Bits, bits, it's all in bits ... Sheridan Winn


by Sheridan Winn

Here’s the thing. I have a modest body of work – six children’s fantasy titles representing around 325,000 words and several years of my life.

Five of these titles have sold over 200,000 hardbacks in Germany, with paperbacks and e-books now following. Fischer Schatzinsel, I love you. These five titles were first published in the UK (thank you, Piccadilly Press) and sales have been satisfactory. I get a lot of readers borrow my books from the libraries and a decent annual fee from Public Lending Right.

When the Sprite Sister series launched in 2008, the jackets looked like this:-

But this story, The Circle of Power, and the first in the series, has just gone out of print in the UK. Naturally I have asked Piccadilly for the rights back.

As The Circle of Power disappeared off the shelves this Spring, I published the sixth title, The Boy With Hawk-like Eyes, as a print-on-demand paperback and as an e-book. So far, it is the only English-language e-book in the series.

It looks like this:-

Spot the difference? As you can see, I’m moving away from the ‘sparkly tween’ look to ‘adventure’.

Thankfully, I kept the e-book rights to my first five titles and The Circle of Power is en route to Kindle.

At our Authors Electric Great E-Book Giveaway last week, I gave away 621 digital copies of The Boy With Hawk-like Eyes in the US and 106 in the UK: a modest amount, but significant. The readers who enjoyed it will be looking for the other Sprite Sisters stories. As any fantasy reader knows, you want the next in the series and you want it now.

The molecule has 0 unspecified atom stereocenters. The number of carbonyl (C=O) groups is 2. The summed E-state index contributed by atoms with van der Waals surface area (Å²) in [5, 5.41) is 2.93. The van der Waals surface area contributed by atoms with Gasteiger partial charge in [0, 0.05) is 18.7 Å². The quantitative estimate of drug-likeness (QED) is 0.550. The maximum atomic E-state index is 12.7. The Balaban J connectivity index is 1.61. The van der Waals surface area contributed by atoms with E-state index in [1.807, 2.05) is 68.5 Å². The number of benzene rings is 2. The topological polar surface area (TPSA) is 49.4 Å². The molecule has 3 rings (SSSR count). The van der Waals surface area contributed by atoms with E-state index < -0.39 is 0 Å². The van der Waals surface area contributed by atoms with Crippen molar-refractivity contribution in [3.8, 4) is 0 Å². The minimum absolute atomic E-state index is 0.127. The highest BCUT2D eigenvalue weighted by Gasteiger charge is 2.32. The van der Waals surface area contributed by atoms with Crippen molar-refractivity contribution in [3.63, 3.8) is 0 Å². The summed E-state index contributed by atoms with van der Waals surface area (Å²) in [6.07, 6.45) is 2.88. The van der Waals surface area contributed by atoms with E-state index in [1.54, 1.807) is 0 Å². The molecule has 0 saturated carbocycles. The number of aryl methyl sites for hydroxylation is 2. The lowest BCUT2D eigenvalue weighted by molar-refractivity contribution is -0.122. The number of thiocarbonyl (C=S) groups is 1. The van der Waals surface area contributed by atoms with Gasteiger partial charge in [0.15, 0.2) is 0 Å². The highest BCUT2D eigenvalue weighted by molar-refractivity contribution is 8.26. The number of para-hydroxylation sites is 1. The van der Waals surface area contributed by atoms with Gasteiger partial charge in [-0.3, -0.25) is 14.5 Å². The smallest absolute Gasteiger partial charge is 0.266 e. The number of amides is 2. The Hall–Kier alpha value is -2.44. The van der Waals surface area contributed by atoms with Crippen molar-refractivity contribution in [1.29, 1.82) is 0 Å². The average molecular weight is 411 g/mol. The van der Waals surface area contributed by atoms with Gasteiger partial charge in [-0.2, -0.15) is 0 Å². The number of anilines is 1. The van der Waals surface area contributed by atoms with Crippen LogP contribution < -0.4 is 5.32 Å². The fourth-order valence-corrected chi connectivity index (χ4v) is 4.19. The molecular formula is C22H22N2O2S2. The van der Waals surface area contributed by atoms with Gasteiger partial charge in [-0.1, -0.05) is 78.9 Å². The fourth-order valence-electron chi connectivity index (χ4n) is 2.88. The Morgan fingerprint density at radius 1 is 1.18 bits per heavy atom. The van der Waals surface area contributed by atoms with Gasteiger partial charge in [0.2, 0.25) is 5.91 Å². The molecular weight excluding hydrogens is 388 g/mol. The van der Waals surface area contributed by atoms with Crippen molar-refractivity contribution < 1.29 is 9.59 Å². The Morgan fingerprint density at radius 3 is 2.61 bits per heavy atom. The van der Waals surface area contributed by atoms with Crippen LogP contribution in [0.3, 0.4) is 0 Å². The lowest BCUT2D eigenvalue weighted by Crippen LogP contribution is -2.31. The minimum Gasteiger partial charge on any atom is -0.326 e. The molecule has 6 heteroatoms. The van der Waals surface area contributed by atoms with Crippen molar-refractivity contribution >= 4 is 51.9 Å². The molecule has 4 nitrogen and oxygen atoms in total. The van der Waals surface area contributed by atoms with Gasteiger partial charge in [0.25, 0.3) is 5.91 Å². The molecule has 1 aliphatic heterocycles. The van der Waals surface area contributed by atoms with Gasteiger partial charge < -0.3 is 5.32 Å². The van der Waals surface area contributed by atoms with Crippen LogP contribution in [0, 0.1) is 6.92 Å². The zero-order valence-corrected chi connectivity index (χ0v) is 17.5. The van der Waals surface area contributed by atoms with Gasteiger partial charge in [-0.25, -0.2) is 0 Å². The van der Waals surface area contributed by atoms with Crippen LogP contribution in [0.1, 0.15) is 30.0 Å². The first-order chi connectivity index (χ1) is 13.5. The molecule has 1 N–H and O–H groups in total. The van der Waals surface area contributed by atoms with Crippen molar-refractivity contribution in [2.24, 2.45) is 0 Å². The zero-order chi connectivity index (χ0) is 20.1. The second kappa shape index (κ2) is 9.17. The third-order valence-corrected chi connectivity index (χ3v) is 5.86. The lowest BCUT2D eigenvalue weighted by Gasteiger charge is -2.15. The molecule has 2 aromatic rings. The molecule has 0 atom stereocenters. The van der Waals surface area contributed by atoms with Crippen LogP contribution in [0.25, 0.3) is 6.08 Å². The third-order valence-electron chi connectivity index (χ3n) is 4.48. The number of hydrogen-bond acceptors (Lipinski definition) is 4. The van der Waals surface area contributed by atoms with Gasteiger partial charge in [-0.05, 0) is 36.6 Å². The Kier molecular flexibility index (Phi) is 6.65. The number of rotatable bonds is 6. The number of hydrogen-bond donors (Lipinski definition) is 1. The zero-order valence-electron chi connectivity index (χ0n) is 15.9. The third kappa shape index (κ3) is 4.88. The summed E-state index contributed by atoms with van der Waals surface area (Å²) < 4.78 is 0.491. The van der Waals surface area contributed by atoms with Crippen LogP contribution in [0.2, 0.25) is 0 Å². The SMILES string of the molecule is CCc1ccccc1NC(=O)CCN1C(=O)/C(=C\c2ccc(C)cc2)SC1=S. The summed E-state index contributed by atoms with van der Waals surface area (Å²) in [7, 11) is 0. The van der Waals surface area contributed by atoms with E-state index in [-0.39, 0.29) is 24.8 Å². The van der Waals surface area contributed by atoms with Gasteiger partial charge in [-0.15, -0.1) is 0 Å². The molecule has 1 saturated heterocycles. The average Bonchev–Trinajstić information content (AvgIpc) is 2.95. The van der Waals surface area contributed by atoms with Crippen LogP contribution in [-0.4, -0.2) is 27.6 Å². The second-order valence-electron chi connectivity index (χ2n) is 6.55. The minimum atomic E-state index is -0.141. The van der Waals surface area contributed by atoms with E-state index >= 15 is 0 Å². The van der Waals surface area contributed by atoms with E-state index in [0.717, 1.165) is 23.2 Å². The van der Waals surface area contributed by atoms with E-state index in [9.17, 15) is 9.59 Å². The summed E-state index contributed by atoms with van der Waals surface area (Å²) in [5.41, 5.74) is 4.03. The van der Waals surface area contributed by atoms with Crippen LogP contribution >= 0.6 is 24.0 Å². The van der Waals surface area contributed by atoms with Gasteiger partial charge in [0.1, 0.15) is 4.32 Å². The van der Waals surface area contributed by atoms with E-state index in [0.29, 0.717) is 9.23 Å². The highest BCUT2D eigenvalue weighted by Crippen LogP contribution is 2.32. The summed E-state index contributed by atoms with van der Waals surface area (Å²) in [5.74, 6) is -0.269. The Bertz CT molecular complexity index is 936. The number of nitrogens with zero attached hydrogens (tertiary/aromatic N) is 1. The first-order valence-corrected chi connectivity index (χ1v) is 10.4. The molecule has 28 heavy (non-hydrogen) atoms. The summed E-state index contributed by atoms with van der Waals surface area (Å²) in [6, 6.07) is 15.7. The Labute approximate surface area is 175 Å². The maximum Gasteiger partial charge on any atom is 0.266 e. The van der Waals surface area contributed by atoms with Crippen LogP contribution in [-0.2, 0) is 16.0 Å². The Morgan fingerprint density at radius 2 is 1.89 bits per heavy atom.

As an e-publishing strategy this is all upside down and back-to-front. You should start with the first title, not the last. Quickly, quickly, I must get the other titles formatted and commission new jacket designs, but until this is complete my series will be all in bits. To get five Sprite titles out as e-books this year will require time, money and focus. To date the return has not come close to the investment.

So, that’s my first problem – that and the fact that I will probably have to wait to get all the UK volume rights back. Or find a large stash of cash.

The second issue is how to price my one e-book title. Should I make it comparable to the German e-books? Four of Fischer’s titles are currently retailing at just over £9 and one at just under £6 on Kindle.

Hm. Tricky one. My business head says drop the price of The Boy With Hawk-like Eyes from £4, which it’s currently selling for, to around £2.50. But would that unsettle Fischer? Advice on this would be welcome.

The third issue is that Lightning Source, which has done a good job on the print-on-demand paperback of The Boy With Hawk-like Eyes, does not supply to Peters Bookselling Services. Peters supplies the libraries, Norfolk among them. My local library, Norfolk & Norwich Millennium Library, is the most used library in the UK with over one million visitors a year. A decent number of readers borrow the Sprite books, but how is the library to get hold of my sixth title? Library ordering systems are cumbersome beasts. I have asked Lightning Source if they will consider supplying to Peters, but they say no. How am I to get my title into the libraries?